Millennials quick to look elsewhere

Australian businesses could see large swathes of their workforce heading for the door, unless they improve their retention strategies for millennial workers.

Millennials – those of us born after 1982 – make up a substantial proportion of young professionals, are already emerging as senior leaders – particularly in the tech sector – and will account for three-quarters of the global workforce by 2025.

Given that, you’d be right in saying they are key employment demographic, and one that Deloitte Australia believes needs to be better treated.

Deloitte’s fifth annual Millennial Survey saw an emphasis placed on working for an organisation with innovative leadership, undertaking meaningful work and enjoying access to professional development opportunities.

David Hill, Deloitte Australia Chief Operating Officer said millennials want their leaders to listen and consider their views.

“In my experience we have a lot to learn from these bright, young future leaders,” he said.

“The best leaders value their ideas and energy. Those who don’t are likely to find their millennial workers quickly looking elsewhere.”

Deloitte interviewed 300 Australians as part of its global survey of millennials across 29 countries. Only 19% of Australian millennials said they expect to stay with their current employer for more than five years (compared with 27% globally).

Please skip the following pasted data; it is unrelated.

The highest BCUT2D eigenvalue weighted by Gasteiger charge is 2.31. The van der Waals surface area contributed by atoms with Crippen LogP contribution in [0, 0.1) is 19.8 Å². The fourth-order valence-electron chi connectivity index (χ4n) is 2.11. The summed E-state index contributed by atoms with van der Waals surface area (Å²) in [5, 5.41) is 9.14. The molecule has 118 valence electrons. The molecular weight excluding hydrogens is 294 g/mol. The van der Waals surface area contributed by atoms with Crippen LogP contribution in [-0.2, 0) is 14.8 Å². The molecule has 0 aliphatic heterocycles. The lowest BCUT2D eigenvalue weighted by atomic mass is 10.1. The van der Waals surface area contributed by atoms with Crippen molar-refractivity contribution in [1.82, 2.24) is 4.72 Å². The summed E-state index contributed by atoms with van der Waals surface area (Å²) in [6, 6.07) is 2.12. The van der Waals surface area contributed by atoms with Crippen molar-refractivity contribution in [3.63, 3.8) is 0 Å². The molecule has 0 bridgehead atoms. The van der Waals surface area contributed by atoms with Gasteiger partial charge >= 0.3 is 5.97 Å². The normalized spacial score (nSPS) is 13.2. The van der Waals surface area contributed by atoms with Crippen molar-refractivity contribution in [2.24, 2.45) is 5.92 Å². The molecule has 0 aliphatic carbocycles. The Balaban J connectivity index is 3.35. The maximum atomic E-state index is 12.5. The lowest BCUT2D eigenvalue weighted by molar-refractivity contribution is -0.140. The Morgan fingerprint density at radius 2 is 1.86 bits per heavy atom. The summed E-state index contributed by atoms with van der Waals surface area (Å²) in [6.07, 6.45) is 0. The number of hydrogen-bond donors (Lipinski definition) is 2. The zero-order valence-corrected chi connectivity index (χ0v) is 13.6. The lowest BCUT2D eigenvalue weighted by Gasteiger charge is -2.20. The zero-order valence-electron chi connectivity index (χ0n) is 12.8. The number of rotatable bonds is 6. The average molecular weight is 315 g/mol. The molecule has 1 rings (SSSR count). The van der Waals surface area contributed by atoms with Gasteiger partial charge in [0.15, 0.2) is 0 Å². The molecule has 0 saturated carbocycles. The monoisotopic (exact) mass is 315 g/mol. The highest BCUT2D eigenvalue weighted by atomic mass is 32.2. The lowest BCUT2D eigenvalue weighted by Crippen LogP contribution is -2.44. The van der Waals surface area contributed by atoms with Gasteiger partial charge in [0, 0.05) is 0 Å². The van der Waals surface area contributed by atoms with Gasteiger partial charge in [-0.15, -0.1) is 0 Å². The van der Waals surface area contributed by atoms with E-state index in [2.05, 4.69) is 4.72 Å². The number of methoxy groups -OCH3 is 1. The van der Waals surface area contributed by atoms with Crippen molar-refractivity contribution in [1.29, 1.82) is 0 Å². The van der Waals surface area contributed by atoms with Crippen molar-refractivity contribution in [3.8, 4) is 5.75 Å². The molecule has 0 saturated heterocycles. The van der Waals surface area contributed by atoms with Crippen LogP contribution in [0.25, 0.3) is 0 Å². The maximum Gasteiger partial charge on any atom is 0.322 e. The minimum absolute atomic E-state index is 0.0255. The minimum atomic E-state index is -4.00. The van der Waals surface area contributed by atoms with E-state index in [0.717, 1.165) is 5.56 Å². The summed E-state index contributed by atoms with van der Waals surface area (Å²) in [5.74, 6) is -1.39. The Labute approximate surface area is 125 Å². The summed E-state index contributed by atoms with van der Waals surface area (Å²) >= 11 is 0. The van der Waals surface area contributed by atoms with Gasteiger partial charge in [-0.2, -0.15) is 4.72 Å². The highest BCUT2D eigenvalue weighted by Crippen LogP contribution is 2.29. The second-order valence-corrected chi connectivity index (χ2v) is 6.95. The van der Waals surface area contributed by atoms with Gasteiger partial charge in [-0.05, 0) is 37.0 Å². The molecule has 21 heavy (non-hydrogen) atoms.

The Deloitte survey presented each year at the World Economic Forum’s Davos meeting found that 69% of the Australian Millennials likely to leave their employer in the next two years are unhappy with how their leadership skills are being developed.

David Brown, Human Capital Leader for Deloitte said leadership skills can and should be developed at every level of an organisation.

“With the shift from positional power to personal power the importance of being able to influence and lead others is important for everyone in an organisation, irrespective of generation,” he said.

The survey finds that millennials are guided by strong personal values at all stages of their careers. This is evidenced by the employers they choose and the assignments they’re willing to accept.

“Less than a generation ago, most professionals sought long-term relationships with employers, and the majority would never dream of saying ‘no’ to supervisors who asked them to take on projects,” Mr Hill said.

“They are re-defining professional success and proactively managing their careers and it would appear their values do not change dramatically as they progress professionally, which will have a significant impact on business and society in the future.”